The fear of having their reputatiWhether the Charmer finner it or on blalted is the third principle of saint it,
the modefty of women.
This we If Folly grow romantic, I must paint Niall have no difficulty of believing, it.
if we reflect but a moment that repuPope's Moral Essays. tation is so powerful a curb, and so
capable of restraining women, that "HOUGH all virtues are com- they who are led away by the spirit
mon to all men, there are not- of intriguing bave recourse to all withstanding fome, as magnificence forts of artifices to hide them from the and liberaliiy, which cannot be exer- knowledge of the world, in order to cised by those who are poor, or have make their reputation chime in with but a scanty fortune ; and hence it the satisfaction they find in that comhappens likewise that there are virtues merce. But there is nothing which peculiar men, and others that be- degrades so forcibly, and ruins so long to wi ven, because nature has much the reputation, as to exhibit given them in 'inations and dispofiti- fpecimens of diffolute morals, so as ons which facilii. 'e to them the exer to have no fear of speaking words cise of those virtut Thus, whilst that openly are offensive to modesty. the heat of constitute makes inen For which reason none need by surbrave and bold, and give them acti- prized at seeing a great nuinber of vity for inartial exploits, the cold women, who thew themselves quite complexion of women, and their na- untainted by that depravation, for tural timidity, help them wonderful- fear of being placed in the rank of ly to practice modesty and chattity. loose and dilorderly courtesans.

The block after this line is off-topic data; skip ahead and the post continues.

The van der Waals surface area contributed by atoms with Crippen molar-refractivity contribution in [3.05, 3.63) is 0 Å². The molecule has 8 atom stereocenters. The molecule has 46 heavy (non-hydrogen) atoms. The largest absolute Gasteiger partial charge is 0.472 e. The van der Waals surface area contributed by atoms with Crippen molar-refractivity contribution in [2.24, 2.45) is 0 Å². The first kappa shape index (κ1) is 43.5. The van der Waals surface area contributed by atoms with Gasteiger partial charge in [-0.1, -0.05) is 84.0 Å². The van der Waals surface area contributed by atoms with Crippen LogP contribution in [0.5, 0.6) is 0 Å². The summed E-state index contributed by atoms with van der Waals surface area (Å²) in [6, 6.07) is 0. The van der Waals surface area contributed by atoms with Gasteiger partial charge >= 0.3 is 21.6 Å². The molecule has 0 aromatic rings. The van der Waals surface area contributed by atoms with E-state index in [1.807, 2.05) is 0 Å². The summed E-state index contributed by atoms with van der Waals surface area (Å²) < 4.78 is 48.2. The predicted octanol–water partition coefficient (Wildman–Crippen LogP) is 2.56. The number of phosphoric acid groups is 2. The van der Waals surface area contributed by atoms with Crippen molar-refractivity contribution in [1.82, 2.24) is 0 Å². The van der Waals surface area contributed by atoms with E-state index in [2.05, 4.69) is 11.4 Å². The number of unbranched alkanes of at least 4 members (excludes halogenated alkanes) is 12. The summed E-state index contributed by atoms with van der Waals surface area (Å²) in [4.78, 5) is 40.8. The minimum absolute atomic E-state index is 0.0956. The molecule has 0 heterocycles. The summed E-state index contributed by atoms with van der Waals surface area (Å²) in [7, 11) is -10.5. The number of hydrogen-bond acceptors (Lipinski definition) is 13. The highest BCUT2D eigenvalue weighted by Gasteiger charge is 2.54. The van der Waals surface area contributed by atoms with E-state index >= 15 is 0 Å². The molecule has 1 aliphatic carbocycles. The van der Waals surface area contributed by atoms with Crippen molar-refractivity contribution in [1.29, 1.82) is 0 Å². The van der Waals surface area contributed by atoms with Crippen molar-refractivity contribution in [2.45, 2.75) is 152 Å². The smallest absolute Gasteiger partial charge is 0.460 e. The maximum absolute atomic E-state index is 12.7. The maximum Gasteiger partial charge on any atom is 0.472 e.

This coldness of constitution is then There are some also who, to put the most ordinary principle of the re- themselves upon the footing of prudes, serve and modesty of women, because affect so great a modesty that not onno force is like that of natural incli- ly they cannot endure words that carnations, which we cannot resist with- ry too much impudence on the face out doing violence to ourselves; and of them, but even those expressed because we suffer thereby, and can with delicacy, yet, in their import, not hold out in a state of violence. conveying an idea rather loole than Besides, there is no way of acting that free from vicious affection. This fort is tweeter and more agreeable than to of modesty is usually met with in perfollow, in our actions, the bent nature fons of Quality, and it is a defire in gives us; neither is there any that is them to make it appear that they have more commodious.
not a less advantage over women of Good education is the second prin- mean condition by the politenets and ciple of the modesty of women; for decency of their inanners, than by inaidens have scarce attained to the their birth. In those of an intriguing ufe of reason, when they are general- disposition, it is a desire to engage ly inspired with a true horror for im- men who. by their merit or forrune, modest words and actions, and are seem to have a fitness for gratifying made to observe that such of their their vanity; but this is a lubject on sex as hold imniodest speeches, or which it is here unnecessary to enlarge make the least few of an indecent further. action, are despised by every one, and The passion that young women regarded as persons that have re- have for being inarried contributes nounced all shame. These impreffi- much to their modesty. This paffior ons, which they receive in their first is indeed so itrong that it makes the and most tandar en
for from he.
196 On the Modesty and Chastity of Women. April,
ftate: Can the chastity and fidelity